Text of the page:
The Danger in Revisiting Legend of Zelda Games That Were Childhood Favorites

By Badge Nibley
January 9, 2019

Assuming you were once a child and didn’t just pop up in a river somewhere as a full-grown adult, you probably have some childhood favorites. A game from the NES, maybe the GameCube. Hell, may even be from the old arcades. But for me, it’s from the Wii.

I was first introduced to the platform in an unusual way. Wasn’t until years later that I learned of the huge hype surrounding it. The Lion King stampede at E3 was free of my mind. My family and I actually first experienced it at a caravan park. We rented a few hours, played for a few hours more. Wii Resort and dogfight, that was the go to. The beach wasn’t the highlight of that holiday, no, that holiday was spent on Wuhu Island and I loved every moment.

Months later, after a substantial amount of hinting for the console, it rocked up under the Christmas tree. Merry Christmas! It led broke me, with the little money I had, to buy my first Zelda game. Legend of Zelda: Twilight Princess may not have started on the Wii, but to me, that’s where it all began. My love of gaming, my writing, everything. My memories of this game are so vivid, I loved it. But of course I did, it was the first ‘actual’ game I had ever played. Up until that point, I played plug-and-go arcades on the teli. A third dimension and an actual world were an out of body experience for young Badge!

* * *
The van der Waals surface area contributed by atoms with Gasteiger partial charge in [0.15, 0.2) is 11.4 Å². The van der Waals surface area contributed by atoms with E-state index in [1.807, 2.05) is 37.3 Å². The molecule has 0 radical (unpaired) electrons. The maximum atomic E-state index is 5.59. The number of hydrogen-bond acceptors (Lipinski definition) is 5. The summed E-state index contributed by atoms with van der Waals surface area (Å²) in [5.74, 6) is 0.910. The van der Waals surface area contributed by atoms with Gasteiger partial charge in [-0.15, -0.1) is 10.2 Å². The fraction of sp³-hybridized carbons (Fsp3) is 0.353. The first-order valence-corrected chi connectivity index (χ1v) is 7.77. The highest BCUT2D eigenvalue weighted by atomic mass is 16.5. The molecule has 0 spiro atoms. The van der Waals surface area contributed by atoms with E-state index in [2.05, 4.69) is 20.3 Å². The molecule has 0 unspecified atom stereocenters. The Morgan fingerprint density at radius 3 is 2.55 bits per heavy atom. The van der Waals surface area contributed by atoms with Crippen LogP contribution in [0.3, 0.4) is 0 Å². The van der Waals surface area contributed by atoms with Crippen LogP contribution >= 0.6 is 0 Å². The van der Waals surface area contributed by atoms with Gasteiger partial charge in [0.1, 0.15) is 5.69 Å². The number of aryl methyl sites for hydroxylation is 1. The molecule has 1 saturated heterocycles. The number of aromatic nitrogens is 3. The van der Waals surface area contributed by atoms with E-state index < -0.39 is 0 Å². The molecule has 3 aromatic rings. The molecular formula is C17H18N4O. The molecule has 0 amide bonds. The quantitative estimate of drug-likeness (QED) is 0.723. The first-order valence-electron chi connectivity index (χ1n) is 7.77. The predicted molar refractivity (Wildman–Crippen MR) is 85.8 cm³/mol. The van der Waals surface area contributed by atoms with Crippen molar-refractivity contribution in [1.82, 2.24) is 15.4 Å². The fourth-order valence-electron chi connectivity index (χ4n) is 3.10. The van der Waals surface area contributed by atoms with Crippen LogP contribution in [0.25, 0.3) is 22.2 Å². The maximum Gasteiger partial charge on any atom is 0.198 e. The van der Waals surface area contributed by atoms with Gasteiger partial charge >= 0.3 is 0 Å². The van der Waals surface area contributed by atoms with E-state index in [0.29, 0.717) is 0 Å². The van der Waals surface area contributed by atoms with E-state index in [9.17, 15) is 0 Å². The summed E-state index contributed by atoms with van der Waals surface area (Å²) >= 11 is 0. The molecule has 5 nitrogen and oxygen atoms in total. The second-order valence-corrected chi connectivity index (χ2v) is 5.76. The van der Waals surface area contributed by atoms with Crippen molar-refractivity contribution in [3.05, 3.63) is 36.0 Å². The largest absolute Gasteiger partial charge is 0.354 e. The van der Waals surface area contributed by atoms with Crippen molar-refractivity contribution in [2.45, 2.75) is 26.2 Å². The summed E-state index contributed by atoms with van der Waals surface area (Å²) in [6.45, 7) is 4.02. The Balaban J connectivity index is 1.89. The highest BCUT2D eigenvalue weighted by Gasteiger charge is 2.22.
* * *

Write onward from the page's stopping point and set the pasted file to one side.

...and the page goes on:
Traversing the fields of Hyrule, coming to know the different personalities of the world. From being shot into the sky by a quirky man and his cannon to turning a child into a successful businessman. I loved it all. Everything was new to me, each experience I never had before. I was sad in parts, laughed, became terrified. Things I’ll never forget.

Now, being older and looking at BotW, it reminded me of back then. So, I decided to boot up the Wii for the first time in years, to put in the disc to Twilight Princess…

And the rose-tinted glass came tumbling down. As kids, we’re uncritical and easily impressed. It was easy for childhood me to overlook the flaws. The opening section is drawn out incessantly, combat is simple, and the game can be handholdy and very linear. The world wasn’t as open as I remembered, and that was disappointing.

Some parts I did still love, most parts in fact. To this day my favorite area is Snowpeak. It’s the perfect mix of quirky, atmospheric, and scary. Racing a Yeti on a piece of ice down the alps, it’s the best intro to an area ever! But most things I did love were locked behind a large time investment. And I simply don’t have that kind of time anymore…

But luckily, the joy of the game isn’t the story, not anymore. The funnest part, as I learned years ago, is playing it like a sandbox. Turning Lizalfos into arrow filled echidnas, or heading to the shooting gallery and pummeling Aeralfos’ out of the sky. Come to think of it, a lot of things end with the suffix -os… This is the way I experience Twilight Princess now, I relive my personal story with the game. Through making my own fun and reliving my memories.

Because sure, there is a danger in re-experiencing childhood favorites. There’s a chance it’ll shatter the rose-tinted glass. But we can’t treasure it. Coming back to something years later isn’t about the game anymore, it’s about the nostalgia. That’s why you love it! It goes beyond what the devs intended, it’s exclusive to you! So take the leap, reboot a classic and re-experience your childhood. That kind of wonder is a special thing as the years tick on, and on, and on…

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